Beyond name or image recognition, there is more that Hitchcock did to build his brand. While the knowledge for motion picture producers and directors to use logos, color pallet, typography, iconography, design, and imagery strategically was not new with Hitchcock, he was the first director in Hollywood to combine the power of all those elements and the others that have been mentioned in this essay. Separately, each of the aforementioned elements can be influential tools; but combined, they are extremely powerful for developing a brand.
Alfred Hitchcock: the Art of Making Movies was an opening day attraction at Universal Studios Florida, and stood as tribute to the Master of Suspense and father of the modern horror film from 1990 to 2003. As I love exploring the past, present, and future of the parks, I thought it would be fun to hop in the wayback machine to analyze just why this attraction was popular then, and why there’s been a resurgence of interest and popularity.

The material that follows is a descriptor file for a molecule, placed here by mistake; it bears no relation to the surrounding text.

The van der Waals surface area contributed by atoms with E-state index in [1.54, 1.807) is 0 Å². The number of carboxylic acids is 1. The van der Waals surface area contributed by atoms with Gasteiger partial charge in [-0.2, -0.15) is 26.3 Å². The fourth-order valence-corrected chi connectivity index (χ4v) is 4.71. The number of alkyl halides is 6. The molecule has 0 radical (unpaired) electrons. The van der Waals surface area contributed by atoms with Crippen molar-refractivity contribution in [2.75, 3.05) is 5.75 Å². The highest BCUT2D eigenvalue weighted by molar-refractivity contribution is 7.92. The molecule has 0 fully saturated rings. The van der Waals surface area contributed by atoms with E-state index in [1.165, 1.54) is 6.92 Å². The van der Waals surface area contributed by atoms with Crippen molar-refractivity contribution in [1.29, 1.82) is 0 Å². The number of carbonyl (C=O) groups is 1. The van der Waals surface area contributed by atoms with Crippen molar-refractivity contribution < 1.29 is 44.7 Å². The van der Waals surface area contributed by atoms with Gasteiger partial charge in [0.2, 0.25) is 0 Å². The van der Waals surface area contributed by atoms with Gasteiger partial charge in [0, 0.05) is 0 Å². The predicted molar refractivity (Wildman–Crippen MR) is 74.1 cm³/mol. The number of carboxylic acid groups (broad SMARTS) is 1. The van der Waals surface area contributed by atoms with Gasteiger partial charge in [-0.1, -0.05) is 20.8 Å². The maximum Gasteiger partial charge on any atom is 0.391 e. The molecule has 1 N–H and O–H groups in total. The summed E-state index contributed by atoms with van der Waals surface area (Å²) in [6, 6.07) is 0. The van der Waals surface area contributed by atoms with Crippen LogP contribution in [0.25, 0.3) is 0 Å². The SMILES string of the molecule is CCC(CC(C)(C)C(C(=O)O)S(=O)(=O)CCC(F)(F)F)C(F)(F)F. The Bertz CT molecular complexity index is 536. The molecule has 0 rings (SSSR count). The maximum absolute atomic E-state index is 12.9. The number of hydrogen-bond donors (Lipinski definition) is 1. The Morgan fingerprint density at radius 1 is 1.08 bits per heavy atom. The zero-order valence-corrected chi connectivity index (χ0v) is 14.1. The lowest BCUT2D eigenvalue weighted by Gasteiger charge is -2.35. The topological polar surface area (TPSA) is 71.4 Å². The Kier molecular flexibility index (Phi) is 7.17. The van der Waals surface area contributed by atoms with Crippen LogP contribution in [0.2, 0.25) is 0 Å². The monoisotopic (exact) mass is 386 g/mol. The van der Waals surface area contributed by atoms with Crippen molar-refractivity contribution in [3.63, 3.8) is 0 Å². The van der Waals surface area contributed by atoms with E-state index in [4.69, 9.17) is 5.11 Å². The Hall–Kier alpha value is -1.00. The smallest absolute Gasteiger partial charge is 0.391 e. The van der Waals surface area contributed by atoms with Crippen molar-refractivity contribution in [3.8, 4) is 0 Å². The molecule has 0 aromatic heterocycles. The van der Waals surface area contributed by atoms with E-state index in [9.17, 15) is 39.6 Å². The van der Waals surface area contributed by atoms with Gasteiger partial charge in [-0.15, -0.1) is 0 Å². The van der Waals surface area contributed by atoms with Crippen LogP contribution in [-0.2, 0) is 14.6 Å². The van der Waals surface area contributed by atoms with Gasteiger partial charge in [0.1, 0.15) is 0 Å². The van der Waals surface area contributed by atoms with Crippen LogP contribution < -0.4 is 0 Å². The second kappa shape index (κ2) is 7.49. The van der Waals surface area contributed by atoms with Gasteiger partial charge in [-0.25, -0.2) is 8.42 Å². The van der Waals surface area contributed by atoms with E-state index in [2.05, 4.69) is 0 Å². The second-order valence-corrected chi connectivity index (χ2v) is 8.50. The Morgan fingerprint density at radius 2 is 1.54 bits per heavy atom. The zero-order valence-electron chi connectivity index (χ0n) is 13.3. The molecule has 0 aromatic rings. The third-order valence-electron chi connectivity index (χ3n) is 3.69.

Remarkably spellbinding! Searching takes the concept of “screen life” movies to impeccable levels. Chaganty seems to have taken a page right out of the Alfred Hitchcock playbook for suspenseful storytelling. This tension-filled voyeuristic crime drama is successfully created–not through viruses, the supernatural, dark web or illegal activities–but through the mundane things we do everyday.
The original blockbuster! With The Meg opening soon, the next article in my Sinister Summer series is a retrospective on Jaws (1975). We still need a bigger boat. Beginning with the iconic minimalistic score by John Williams, Steven Spielberg’s Jaws is still keeping people out of the water more than forty years later. Even if you trust the statistics that you are more likely to be injured or die in a car accident than be attacked by a shark, Jaws still leaves you wondering what may lurk in the depths of the ocean
“Oh no, don’t go in that house!” “Watch out! He’s right behind you.” Some of the most memorable movies of …